Spain and the eurozone's Catch 22

  • 16 April 2012
  • From the section Business
  • comments
Spanish euro coin

Damned if they do, damned if they don't.

It's a phrase that has sprung to mind pretty often since the eurozone crisis started, and it now applies - in block capitals - to Spain.

The biggest Catch 22 for the Spanish government is also the most obvious.

Its cost of borrowing (the bond yield) goes up when financial markets worry that it will not get a handle on its budget deficit. But it also goes up when ministers talk about the tough measures they are going to take to get that deficit down, because of fears that spending cuts and tax rises will tank the economy and therefore be self-defeating.

It's a good example of the market's "schizophrenia" on the subject of fiscal austerity, highlighted by the IMF's chief economist at the end of last year and often debated.

But, as Goldman Sachs economists make clear in a recent, very thorough four-part analysis of the fiscal and competitiveness problems facing the European periphery, the Catch 22s for Spain go deeper than that, and they are even worse for Portugal and Greece.

I've bored you many times with the thought that the crisis economies have not just a fiscal problem, but a competitiveness problem, built up over their first decade in the euro.

To fix that latter problem, the Goldman Sachs team reckon that Portugal needs a real devaluation of around 35%. In other words, the nominal cost of Portuguese labour and other inputs has to fall by 35%, relative to their trading partners.

The equivalent figure for Greece is around 30%, while Spain needs a real depreciation of just over 20%, and Italy about 10-15%. Interestingly, they think this part of Ireland's adjustment is more or less complete.

To put these figures into perspective, the fall in the value of the pound in 2008 was one of the largest depreciations to have occurred in a major industrial country since the war - and produced an increase in UK competitiveness of around 20%.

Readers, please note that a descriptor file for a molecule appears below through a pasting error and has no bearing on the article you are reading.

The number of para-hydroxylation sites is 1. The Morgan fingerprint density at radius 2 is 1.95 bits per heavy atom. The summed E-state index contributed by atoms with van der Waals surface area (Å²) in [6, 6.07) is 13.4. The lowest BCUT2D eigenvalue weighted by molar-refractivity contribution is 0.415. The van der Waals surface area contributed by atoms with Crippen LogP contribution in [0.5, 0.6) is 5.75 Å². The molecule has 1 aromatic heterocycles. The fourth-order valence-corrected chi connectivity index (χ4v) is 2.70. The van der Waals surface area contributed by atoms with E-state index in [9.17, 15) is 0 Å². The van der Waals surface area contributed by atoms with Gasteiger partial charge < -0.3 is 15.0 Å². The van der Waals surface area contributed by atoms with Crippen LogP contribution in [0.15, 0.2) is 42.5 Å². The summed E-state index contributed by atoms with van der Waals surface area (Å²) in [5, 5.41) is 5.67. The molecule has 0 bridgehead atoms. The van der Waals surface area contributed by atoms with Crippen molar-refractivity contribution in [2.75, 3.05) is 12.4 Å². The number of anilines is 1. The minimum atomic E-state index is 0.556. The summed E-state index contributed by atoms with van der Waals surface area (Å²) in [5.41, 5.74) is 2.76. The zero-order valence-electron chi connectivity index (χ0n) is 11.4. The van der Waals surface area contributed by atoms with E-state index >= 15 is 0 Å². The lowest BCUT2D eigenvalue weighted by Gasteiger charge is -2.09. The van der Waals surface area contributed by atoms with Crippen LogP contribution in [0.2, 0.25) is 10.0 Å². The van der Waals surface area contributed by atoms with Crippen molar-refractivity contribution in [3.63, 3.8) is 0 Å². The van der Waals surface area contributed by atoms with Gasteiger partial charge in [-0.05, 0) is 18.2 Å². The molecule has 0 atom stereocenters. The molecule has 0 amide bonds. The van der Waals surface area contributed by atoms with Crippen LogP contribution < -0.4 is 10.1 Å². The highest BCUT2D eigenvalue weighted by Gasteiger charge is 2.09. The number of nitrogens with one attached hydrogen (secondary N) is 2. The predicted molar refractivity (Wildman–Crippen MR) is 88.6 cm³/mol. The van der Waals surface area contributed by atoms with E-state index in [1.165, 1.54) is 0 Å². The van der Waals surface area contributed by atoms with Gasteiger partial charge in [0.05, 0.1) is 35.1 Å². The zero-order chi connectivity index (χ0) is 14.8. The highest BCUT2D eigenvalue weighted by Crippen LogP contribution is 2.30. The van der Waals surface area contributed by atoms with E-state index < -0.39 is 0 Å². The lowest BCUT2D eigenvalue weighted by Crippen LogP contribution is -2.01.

So, Spain now has to pull off the same thing, but without changing its nominal exchange rate by one peseta - because, to state the obvious, it doesn't have pesetas any more. It has euros.

As I've also mentioned many times, achieving that kind of improvement without changing the exchange rate requires a long period in which domestic prices and wages in these economies are falling relative to other countries' - notably Germany.

Germany is not so keen on that part of the remedy.

President Sarkozy has started talking about the ECB again, and what it might do to help eurozone growth. He might ask it to pay less attention to German inflation for a few years - maybe halve Germany's share in the eurozone inflation index? But I digress....

German officials do tend to argue that structural reforms to improve the country's competitiveness will themselves support growth - and, theoretically, help the budget.

That might be true in the long run. But in the short run, improving competitiveness is likely to make things worse, and not just because shrinking pay packets will tend to shrink the economy.

The other reason that improving competitiveness makes the fiscal challenge that much tougher, in the short run, is that, by definition, cutting (or slowing the growth of) domestic prices and wages has to slow the growth of domestic inflation - and therefore the cash value of national output.

That matters because, remember, all those crucial targets for the deficit and the debt are all measured as a share of nominal, or cash, GDP.

Other things equal, the slower the growth of nominal GDP, the more cuts and tax rises will be needed to bring those ratios down.

The numbers here are not small.

The Goldman Sachs analysis suggests that, other things equal, the output effects of restoring competitiveness could raise Portugal's debt to GDP ratio by around 35 percentage points over a decade, and the Greek ratio by around 30 points.

On this reckoning, both Spain and France could see a 10-15 percentage point rise in their public debt ratio over 10 years, from this factor alone.

So, you can see there are really two Catch 22s for Spain, which are even worse for Portugal and Greece.

The "austerity" Catch 22 is that tougher action to bring down the deficit will hurt the real economy, and could thus make their debt problem even worse.

The "competitiveness" Catch 22 is that tougher action to make Spain more competitive on world markets will almost certainly squeeze the cash value of the economy, which (you guessed it) is likely to make their debt problems even worse.

Here's the conclusion that Goldman Sachs draws, on the basis of its extended analysis:

"Our results suggest that, for some euro area countries - notably Greece and Portugal, but arguably Spain as well - the task of regaining fiscal and external balance through cyclical adjustment alone appears large, to the point of being insurmountable."

Or, to put it another way, these governments may well be damned if they do, and damned if they don't.